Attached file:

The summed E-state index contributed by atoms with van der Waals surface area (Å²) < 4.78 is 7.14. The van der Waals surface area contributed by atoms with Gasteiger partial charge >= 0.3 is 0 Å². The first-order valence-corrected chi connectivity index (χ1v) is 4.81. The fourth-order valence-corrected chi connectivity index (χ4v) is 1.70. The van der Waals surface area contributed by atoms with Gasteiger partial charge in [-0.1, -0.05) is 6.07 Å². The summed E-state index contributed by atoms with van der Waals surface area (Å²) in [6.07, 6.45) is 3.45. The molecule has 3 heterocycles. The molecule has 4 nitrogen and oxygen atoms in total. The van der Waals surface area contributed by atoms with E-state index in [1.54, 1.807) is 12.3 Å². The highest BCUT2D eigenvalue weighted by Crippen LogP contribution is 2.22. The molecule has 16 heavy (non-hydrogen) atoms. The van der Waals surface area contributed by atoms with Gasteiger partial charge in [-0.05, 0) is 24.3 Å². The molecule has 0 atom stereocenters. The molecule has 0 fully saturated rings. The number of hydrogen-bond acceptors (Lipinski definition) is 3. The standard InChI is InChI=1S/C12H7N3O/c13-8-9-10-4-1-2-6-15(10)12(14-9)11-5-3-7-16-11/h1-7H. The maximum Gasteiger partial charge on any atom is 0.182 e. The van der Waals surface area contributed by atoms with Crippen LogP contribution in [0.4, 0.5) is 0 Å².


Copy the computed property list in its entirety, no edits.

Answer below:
The summed E-state index contributed by atoms with van der Waals surface area (Å²) < 4.78 is 7.14. The van der Waals surface area contributed by atoms with Gasteiger partial charge >= 0.3 is 0 Å². The first-order valence-corrected chi connectivity index (χ1v) is 4.81. The fourth-order valence-corrected chi connectivity index (χ4v) is 1.70. The van der Waals surface area contributed by atoms with Gasteiger partial charge in [-0.1, -0.05) is 6.07 Å². The summed E-state index contributed by atoms with van der Waals surface area (Å²) in [6.07, 6.45) is 3.45. The molecule has 3 heterocycles. The molecule has 4 nitrogen and oxygen atoms in total. The van der Waals surface area contributed by atoms with E-state index in [1.54, 1.807) is 12.3 Å². The highest BCUT2D eigenvalue weighted by Crippen LogP contribution is 2.22. The molecule has 16 heavy (non-hydrogen) atoms. The van der Waals surface area contributed by atoms with Gasteiger partial charge in [-0.05, 0) is 24.3 Å². The molecule has 0 atom stereocenters. The molecule has 0 fully saturated rings. The number of hydrogen-bond acceptors (Lipinski definition) is 3. The standard InChI is InChI=1S/C12H7N3O/c13-8-9-10-4-1-2-6-15(10)12(14-9)11-5-3-7-16-11/h1-7H. The maximum Gasteiger partial charge on any atom is 0.182 e. The van der Waals surface area contributed by atoms with Crippen LogP contribution in [0.4, 0.5) is 0 Å².